By Jean Christou
Cyprus is to apply to the Mars One project to host one of its simulation locations ahead of the 2024 first-ever mission to the Red Planet, an official at the commerce and tourism ministry said, citing the move as a great boost for the island’s tourism, and its space ambitions.
The Mars One project plans to create several Earth-based simulation outposts for training, technology try-outs and evaluation ahead of the mission. The design is based on six assembled transit modules making up living quarters, private areas, food production, life support systems, surface access, recreational areas and mission operations.
Each location will pose different possibilities and scenarios for testing astronaut candidates. Several regions around the world will be chosen for (psychological) testing and equipment testing for wind, dust, temperature, and isolation, all criteria which Cyprus meets, according to officials.
A location for the Simulation Outpost Alpha has not been chosen yet and the project is open to applications from various countries. The simulation training may be turned into a reality TV show with the world voting for the first four-man team who will go to Mars.
“Not only can Cyprus become a regional hub for energy, tourism, education, investment, air transport, shipping, medical tourism, casino gambling, telecommunications, search and rescue, recycling, research and development, water management, and peace and stability, but now we have the chance to become a regional hub for space travel,” commerce ministry official Xenos Exoginou told the Cyprus Mail.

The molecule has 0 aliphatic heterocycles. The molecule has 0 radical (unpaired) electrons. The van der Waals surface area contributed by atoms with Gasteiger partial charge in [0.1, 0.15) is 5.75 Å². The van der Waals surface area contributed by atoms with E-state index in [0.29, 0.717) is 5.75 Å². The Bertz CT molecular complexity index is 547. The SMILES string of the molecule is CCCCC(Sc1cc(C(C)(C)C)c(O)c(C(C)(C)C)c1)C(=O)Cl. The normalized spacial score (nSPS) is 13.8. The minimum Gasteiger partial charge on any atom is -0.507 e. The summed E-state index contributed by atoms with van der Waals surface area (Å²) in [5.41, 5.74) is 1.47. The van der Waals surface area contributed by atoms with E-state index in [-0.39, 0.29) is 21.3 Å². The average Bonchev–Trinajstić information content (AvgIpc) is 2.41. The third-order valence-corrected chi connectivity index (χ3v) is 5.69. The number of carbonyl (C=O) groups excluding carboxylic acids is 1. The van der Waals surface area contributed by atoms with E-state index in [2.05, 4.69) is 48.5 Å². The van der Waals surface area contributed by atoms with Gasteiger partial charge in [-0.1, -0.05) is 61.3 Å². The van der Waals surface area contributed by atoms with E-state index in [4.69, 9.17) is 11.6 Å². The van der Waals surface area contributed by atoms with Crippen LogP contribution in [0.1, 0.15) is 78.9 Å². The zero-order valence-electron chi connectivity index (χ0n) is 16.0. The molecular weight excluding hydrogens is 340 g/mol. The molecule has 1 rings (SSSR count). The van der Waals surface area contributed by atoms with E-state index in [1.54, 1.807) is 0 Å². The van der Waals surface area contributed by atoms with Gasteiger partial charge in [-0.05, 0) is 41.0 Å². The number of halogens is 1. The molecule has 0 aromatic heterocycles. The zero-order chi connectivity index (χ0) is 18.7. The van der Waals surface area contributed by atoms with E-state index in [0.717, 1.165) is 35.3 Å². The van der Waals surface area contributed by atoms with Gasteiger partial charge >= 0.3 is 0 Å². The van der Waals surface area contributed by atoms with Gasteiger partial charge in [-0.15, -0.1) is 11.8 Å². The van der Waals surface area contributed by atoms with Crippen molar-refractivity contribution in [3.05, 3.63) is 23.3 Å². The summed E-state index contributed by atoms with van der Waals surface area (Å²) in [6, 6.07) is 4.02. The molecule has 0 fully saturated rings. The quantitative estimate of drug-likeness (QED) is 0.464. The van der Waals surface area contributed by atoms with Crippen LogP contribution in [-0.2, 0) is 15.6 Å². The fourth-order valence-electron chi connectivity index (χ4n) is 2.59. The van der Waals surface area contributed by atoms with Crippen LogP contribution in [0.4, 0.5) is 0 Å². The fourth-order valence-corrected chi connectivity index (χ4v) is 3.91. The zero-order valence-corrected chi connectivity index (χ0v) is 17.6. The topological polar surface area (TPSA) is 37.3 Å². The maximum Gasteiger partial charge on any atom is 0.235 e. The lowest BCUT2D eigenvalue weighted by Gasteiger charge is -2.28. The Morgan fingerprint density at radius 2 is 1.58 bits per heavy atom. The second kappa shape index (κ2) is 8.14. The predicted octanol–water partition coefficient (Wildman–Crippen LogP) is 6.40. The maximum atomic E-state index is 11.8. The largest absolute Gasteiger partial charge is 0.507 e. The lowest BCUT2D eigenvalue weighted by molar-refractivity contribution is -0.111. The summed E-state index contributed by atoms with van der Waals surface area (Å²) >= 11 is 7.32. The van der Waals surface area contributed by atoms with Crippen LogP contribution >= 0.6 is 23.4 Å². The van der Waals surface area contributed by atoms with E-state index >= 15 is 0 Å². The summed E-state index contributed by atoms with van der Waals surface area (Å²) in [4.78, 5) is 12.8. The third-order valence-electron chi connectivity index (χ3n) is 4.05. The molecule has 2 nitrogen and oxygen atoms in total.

He also said the island’s migration department has had a lot of experience in dealing with aliens and could be easily expanded but he deflected a question relating to their lack of experience in welcoming and integrating aliens rather than marginalising them and having them deported.
“Of course all of that is an issue for the future,” he mumbled. “For now, hosting the Mars One simulation is enough of a start.”
Exoginou cited recent statements by transport minister Marios Demetriades last month that Cyprus was planning to upgrade its cooperation with the European Space Agency (ESA). Demetriades said companies in the field of satellite activities could use Cyprus as their base, while space technologies could be developed in Cyprus.
“Not only is Cyprus at the crossroads of three continents but it is also the centre of the universe, so what better place for a pioneering effort for the first trip to Mars,” said Exoginou.
He added that in a way Cyprus was also a crossroads between Venus and Mars “because it is a crossroads on Earth which is a crossroad between those two planets”, and because Venus was another name for Aphrodite who was born in Cyprus, it all made sense, he added.
“In a way, our stars are aligned for this very venture. Not since our former commerce minister Nicos Rolandis suggested a giant Aphrodite statue two decades ago have we come across an opportunity like this to increase tourism arrivals, terrestrial and extraterrestrial,” he said.